"Jag vill lära mig svenska."
Translation:I want to learn Swedish.
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lära sig is a reflexive verb meaning learn in English. The above sentence does not imply that you want to teach yourself Swedish. It only means that you want to learn Swedish. If you want to teach yourself Swedish, that would be Jag vill lära mig själv svenska or Jag vill lära mig svenska på egen hand or something like that.
I disagree. What you say is true if you're talking only about prescriptive language. If we want to describe how people actually use the language however, I think we'll find that the vast majority of Swedes would find SL "I want to teach myself Swedish" > TL "jag vill lära mig svenska" perfectly reasonable, which would make the reverse translation just as reasonable.
I know that prescriptive vs descriptive grammar is a huge debate topic, and if Duolingo is intended to be prescriptive, then you are absolutely right. Personally, though, I hope that it is not.
I think we disagree about the meaning of this sentence then. I think if you translate it as 'teach yourself', you're adding something that isn't there in the first place.
As for prescriptive/descriptive, it's not all black and white. When you try to teach something, you sometimes need to simplify things. We've found that while working on this course. Sometimes accepting things that are in reality said by native speakers makes it very confusing to learners.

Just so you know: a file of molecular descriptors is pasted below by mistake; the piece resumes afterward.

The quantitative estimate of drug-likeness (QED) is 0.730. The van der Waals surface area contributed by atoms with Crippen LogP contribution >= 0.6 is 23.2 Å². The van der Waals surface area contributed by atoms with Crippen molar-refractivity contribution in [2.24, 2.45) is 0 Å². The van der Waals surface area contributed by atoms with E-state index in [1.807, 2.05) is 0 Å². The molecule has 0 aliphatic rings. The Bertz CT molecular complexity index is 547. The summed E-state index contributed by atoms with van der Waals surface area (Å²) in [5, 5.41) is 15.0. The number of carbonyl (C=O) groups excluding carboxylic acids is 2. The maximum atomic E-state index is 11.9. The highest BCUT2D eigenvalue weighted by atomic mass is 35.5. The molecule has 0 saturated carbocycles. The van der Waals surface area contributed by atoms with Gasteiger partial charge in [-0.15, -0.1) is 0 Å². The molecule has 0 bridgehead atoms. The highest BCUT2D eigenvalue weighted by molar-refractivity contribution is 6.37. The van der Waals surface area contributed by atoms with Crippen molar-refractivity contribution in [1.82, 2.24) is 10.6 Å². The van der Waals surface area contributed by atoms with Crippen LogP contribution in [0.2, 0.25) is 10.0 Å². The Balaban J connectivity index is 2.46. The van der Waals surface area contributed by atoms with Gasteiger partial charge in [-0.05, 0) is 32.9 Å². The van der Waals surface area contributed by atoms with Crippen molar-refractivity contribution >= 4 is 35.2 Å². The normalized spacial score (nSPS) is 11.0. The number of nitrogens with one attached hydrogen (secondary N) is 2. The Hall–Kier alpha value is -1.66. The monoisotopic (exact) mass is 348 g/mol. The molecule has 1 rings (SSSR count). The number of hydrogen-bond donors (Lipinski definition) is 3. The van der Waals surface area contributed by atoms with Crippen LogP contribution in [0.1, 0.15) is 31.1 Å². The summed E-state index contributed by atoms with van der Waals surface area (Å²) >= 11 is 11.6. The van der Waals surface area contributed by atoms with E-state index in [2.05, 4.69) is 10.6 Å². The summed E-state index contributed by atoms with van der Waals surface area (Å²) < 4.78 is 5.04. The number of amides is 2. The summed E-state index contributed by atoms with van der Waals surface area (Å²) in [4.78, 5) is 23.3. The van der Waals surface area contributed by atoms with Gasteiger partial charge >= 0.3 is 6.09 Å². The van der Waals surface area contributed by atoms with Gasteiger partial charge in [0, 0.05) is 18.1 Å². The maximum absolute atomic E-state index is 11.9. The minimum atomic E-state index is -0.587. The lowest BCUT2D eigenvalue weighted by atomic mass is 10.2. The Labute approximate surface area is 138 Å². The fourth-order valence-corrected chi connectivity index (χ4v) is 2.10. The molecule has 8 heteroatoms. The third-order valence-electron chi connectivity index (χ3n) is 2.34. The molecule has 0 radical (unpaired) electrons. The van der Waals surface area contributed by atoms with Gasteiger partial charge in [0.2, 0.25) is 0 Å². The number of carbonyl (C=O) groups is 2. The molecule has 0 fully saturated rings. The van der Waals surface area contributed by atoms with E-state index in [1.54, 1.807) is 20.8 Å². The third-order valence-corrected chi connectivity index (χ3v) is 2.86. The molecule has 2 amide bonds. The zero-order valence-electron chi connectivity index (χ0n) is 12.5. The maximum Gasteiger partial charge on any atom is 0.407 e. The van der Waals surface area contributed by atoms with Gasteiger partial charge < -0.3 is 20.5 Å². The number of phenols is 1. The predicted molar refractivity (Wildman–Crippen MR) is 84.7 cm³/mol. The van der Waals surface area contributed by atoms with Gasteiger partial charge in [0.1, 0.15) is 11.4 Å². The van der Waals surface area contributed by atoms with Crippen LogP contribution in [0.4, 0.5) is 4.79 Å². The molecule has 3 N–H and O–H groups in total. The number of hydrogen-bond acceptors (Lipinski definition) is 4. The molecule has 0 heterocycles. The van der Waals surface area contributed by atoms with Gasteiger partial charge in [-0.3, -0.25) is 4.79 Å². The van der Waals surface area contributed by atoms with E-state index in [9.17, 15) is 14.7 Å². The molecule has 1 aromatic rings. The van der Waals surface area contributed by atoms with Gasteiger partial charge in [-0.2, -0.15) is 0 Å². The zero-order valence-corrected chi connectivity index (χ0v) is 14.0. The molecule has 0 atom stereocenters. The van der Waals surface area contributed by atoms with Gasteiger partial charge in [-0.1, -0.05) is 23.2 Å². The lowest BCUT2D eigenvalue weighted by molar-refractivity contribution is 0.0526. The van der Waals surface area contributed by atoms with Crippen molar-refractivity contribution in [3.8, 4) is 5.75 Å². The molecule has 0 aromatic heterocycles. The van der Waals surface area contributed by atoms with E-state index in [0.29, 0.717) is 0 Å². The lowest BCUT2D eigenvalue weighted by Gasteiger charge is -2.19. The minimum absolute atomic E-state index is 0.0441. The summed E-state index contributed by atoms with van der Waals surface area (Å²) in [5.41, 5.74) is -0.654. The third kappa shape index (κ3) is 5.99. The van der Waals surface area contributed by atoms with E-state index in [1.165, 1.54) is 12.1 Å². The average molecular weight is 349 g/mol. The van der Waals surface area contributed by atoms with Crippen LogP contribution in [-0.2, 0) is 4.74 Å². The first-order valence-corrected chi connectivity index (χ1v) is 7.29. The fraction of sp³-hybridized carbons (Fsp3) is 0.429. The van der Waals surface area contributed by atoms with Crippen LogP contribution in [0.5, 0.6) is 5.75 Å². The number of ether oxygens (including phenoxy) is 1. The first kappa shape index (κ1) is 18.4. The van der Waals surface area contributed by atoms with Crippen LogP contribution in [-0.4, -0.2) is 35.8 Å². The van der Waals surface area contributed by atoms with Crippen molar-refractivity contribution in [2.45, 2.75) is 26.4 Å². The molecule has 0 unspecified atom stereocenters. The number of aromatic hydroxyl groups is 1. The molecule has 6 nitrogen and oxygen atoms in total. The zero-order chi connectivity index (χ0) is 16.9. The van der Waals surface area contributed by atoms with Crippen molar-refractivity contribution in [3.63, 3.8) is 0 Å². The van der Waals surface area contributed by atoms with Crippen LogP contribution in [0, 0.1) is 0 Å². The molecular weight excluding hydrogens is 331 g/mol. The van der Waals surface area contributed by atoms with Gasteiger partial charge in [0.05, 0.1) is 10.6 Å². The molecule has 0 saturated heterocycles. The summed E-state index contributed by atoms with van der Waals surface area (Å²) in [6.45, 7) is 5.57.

Yeah, I get what you're saying, but I disagree with your conclusions. Standard for linguists. :) Personally, I think lära mig covers lära mig själv too - as a subset, if you will, and depending on context, of course.
As you said, teaching the right way is never easy, and I'm not sure there is a definite right way in this case. I mean, that's why Duolingo was founded in the first place. I've deleted my second-level comment so people don't lose hearts over it.
I would argue that "lära sig" covers "lära sig själv" as much as "learn" covers "learn by oneself"/"teach oneself" and depenting on context there can be other things implied like "learn at school" ... so I don't see any need to accept anything else than the literary translation
In English it is perfectly fine to say "I'm going to learn my Swedish." It's probably an idiom and it could be regional. I think the Scandinavian languages are much more a part of English than we realize. I've always wondered why we spell of and pronounce it av... hum... mayhaps it's a throwback and we simply misspelled it in English.
Not really, though it depends on how you look at it. lära [someone] really means to "teach" rather than learn, but if you teach yourself you're effectively learning - so in practice, lära sig does mean "learn".
Hence, this extends to other people as well: jag lär dem tyska means "I teach them German". No reflexion.